So yeah, your laptop could get lucky. But it'd be safer to bet that it won't solve a block until the sun has exploded.
'
Haha that was awesome fpga. Anyway very detailed explanation on what it actually does although I don't get half of it lolx. How goes your open source project?

Garrett Burgwardt
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May 26, 2011, 04:08:32 AM
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fpgaminer has it right except for one tiny detail.

The block of transactions is built first, because the merkle hash of all the transactions is included in the header that the miners work on.  Also, the node will add newly arrived transactions to the block periodically.  Oh, and the node could give totally different blocks out to different miners if it wanted to.

There is a key detail that may not be obvious, but is crucial to understanding the mining process is that there isn't just one true next block that every node is searching for.  Every node is searching for their own unique next block that meets the validity criteria.  Their unique block includes the address that gets the mining reward.

Ok, so in theory on my dual core processor, 4gb of RAM laptop could EVENTUALLY get the 50 BTC...?

I could start hashing by hand and theoretically get a block Tongue

And ram has no effect on hashing speed, FYI.
Jfqs6m
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May 26, 2011, 04:22:02 AM
 #10

fpgaminer has it right except for one tiny detail.

The block of transactions is built first, because the merkle hash of all the transactions is included in the header that the miners work on.  Also, the node will add newly arrived transactions to the block periodically.  Oh, and the node could give totally different blocks out to different miners if it wanted to.

There is a key detail that may not be obvious, but is crucial to understanding the mining process is that there isn't just one true next block that every node is searching for.  Every node is searching for their own unique next block that meets the validity criteria.  Their unique block includes the address that gets the mining reward.

Ok, so in theory on my dual core processor, 4gb of RAM laptop could EVENTUALLY get the 50 BTC...?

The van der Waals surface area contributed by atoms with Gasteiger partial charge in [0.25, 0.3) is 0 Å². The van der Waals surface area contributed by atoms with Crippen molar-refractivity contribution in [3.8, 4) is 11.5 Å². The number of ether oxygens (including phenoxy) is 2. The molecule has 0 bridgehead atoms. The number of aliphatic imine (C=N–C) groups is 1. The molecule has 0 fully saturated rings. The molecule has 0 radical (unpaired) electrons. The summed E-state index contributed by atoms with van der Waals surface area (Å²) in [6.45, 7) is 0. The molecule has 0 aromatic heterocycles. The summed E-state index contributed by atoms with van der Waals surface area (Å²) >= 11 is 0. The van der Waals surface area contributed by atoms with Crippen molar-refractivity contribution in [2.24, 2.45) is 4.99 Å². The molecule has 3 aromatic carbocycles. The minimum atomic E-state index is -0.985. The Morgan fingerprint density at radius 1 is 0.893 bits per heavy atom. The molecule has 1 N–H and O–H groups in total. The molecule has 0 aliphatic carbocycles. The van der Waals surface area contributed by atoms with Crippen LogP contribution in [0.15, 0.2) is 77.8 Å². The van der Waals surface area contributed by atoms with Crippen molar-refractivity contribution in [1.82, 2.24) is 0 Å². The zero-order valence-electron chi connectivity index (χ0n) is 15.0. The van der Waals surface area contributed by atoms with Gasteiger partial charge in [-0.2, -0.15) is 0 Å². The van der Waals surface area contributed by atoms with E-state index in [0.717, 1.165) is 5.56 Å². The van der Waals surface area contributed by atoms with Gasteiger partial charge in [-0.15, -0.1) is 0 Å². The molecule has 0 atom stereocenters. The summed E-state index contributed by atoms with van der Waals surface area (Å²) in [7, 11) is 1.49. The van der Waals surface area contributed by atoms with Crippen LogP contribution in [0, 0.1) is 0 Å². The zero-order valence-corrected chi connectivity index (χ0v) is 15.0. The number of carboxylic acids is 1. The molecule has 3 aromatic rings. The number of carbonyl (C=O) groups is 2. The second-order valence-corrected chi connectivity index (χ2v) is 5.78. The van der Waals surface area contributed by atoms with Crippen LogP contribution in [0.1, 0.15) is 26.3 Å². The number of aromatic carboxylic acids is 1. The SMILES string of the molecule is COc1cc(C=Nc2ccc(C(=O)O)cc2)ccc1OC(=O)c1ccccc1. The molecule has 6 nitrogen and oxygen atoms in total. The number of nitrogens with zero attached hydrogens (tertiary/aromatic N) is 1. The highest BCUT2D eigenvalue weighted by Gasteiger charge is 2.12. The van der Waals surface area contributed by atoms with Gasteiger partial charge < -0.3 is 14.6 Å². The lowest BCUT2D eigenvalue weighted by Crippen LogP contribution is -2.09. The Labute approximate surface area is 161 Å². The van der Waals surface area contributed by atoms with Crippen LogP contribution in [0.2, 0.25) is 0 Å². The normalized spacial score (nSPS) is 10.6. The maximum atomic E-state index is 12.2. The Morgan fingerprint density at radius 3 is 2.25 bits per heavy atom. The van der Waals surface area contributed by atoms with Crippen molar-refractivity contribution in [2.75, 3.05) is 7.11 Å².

I could start hashing by hand and theoretically get a block Tongue

And ram has no effect on hashing speed, FYI.

Eh, I was just making an example. Hmm, this is kind overwhelming...

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w128
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May 26, 2011, 04:43:22 AM
 #11

This seems like a good place to ask:

I'm certain I've heard mention that a miner doesn't need to "remember" previously attempted hashes to avoid duplicate work. Why is this true? From the descriptions above it would seem that pools are doing exactly that, dividing up work towards a completed block in an orderly fashion.
kjj
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May 26, 2011, 04:53:21 AM
 #12

A miner gets a header and starts working on it by running through all of the possible nonce values.  This can take a few seconds to several minutes, depending on the hashing speed of the miner.  If it finds no valid hashes that way, it reports back to the node.  Or, the node can tell the miner to stop, assuming both ends support long polling, by sending out a new header before the miner is done with the first one.

If the miner asks for a new block because it exhausted all of the possible nonces, the node will update the Merkle root hash (by allowing in new transactions, or by updating the nonce in the generation transaction) and/or the timestamp and send it out again.

If the miner was interrupted by a long poll, it usually means that the node heard that someone else got a valid block, so the new work will have a different "last block hash", and the transaction list will be totally different, giving a new Merkle root hash, and the timestamp will (likely) be different.

So, no, the miner doesn't really need to know what it did before, because it will never get that unique combination of bits again.

p2pcoin: a USB/CD/PXE p2pool miner - 1N8ZXx2cuMzqBYSK72X4DAy1UdDbZQNPLf - todo